With the ease of player movements today, why do some players always choose to stay?
For the storied San Antonio franchise, the new season brings unprecedented change, without their famed ‘Big Three’ of Tim Duncan, Manu Ginobili and Tony Parker. The trio spent more than a decade together under the tutelage of Greg Popovich and the Spurs will be scrambling to replace them as well as All-Star Kawhi Leonard. In Miami, all-time Heat great Dwyane Wade has returned to round up his career as well.
Although it is uncommon in the modern game, there is a special allure to building your legacy with one team. Many NBA legends have done just that, so much so that their image is synonymous with their teams. Larry Bird and Magic Johnson personified the Celtics-Lakers divide, and the Lakers have had other one-team greats such as Jerry West and Kobe Bryant as well. For these established teams, the buzz of trying to live up to team history provides unique appeal.
Even for players who have donned more than one jersey, a single team usually comes to mind first. Jordan and the Bulls are a great example here. This is usually due to a specific playing style which can suit a player’s skill set, such as the Triangle Offense employed in Chicago or Golden State’s sniper-heavy offense.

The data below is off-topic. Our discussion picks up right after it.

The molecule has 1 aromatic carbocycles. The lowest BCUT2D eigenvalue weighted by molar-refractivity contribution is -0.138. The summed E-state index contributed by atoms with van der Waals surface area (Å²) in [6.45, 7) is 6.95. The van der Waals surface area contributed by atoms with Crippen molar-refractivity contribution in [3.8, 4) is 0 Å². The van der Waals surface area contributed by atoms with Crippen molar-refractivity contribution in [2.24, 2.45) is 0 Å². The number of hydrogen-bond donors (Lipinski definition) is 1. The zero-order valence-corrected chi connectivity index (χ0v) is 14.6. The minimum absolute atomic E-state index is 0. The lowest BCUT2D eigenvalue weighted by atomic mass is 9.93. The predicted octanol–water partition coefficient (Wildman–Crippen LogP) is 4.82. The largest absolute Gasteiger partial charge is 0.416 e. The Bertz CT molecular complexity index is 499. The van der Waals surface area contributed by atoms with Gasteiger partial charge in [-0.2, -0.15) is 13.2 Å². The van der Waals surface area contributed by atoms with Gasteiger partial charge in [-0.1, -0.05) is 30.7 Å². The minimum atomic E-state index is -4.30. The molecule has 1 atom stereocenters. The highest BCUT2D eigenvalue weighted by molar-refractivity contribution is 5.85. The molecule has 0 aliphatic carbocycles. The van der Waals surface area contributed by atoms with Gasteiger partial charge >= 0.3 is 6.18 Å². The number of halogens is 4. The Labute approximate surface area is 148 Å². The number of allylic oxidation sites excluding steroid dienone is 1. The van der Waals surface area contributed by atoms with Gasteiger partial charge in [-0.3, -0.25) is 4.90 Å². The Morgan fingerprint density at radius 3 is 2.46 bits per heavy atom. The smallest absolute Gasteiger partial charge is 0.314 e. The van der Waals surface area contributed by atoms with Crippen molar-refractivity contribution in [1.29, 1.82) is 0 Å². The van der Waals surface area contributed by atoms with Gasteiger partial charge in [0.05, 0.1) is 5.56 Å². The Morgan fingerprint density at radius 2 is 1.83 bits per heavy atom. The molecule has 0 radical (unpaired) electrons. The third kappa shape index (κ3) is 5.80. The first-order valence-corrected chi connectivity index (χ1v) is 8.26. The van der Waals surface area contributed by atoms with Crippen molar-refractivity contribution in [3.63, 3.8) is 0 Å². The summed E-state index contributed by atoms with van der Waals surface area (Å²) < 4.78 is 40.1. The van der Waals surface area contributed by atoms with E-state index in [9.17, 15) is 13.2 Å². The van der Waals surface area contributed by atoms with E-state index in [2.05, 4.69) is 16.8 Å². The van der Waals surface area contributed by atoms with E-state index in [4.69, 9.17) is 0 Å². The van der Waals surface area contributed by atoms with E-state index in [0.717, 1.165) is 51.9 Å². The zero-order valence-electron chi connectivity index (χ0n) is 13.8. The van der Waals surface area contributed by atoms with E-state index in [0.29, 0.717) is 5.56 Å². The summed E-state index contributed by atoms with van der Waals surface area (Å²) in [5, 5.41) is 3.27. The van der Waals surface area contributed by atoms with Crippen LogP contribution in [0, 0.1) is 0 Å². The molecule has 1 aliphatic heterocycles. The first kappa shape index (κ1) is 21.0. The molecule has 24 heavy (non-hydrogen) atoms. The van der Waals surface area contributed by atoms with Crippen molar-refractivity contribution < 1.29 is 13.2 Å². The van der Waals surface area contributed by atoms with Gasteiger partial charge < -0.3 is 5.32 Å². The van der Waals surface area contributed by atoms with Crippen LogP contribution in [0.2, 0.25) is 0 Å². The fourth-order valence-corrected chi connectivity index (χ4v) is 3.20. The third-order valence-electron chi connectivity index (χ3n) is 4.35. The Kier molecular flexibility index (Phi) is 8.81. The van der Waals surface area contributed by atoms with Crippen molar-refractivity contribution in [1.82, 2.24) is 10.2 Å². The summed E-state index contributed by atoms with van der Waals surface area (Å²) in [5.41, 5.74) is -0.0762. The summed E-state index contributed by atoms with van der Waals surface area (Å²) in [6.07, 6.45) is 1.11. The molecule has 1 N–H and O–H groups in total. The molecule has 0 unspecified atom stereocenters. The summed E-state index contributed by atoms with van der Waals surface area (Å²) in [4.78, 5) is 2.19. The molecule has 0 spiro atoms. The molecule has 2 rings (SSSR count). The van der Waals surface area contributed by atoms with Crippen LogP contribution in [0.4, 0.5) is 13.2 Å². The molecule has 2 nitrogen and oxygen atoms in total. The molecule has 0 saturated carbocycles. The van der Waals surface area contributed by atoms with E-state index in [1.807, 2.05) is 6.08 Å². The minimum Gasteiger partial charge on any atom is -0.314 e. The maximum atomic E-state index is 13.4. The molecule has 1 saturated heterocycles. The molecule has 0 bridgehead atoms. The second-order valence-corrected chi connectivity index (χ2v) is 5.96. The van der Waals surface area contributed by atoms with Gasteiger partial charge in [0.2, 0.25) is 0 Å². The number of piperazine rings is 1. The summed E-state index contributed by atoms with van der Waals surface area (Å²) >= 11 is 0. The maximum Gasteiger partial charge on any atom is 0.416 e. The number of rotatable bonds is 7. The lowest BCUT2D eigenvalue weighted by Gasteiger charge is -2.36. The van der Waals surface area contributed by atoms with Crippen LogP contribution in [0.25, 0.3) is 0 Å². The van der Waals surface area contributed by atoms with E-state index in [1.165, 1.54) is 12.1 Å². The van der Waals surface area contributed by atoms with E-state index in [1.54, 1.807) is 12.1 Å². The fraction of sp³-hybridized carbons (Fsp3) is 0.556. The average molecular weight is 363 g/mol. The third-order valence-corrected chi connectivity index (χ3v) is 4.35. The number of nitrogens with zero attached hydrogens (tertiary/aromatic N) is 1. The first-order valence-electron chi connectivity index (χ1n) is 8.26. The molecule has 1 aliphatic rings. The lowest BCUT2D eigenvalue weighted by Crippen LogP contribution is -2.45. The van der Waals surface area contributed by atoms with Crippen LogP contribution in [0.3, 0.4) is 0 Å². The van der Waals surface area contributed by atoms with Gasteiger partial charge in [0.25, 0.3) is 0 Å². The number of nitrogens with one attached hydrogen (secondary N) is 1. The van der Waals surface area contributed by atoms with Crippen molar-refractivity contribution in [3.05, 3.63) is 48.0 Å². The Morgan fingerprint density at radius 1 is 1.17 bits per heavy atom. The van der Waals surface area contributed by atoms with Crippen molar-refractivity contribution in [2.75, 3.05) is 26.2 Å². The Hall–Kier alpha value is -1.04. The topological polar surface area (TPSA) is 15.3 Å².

Often, it is the coach who keeps the team together. Popovich is a coach that many players dream of playing for and the Spurs’ peerless approach to player and skill development has benefitted many young players too. The Phoenix Suns are known for their training and medical staff, who have worked wonders to rejuvenate many careers.
There is sometimes a sentimental aspect in the equation too, as a player builds a bond with his fanbase and the city’s culture. This is amplified if the player is lucky enough to play for his hometown team, or if he has the opportunity to raise a family there. In these instances, players are usually reluctant to leave the city and the team that they call home.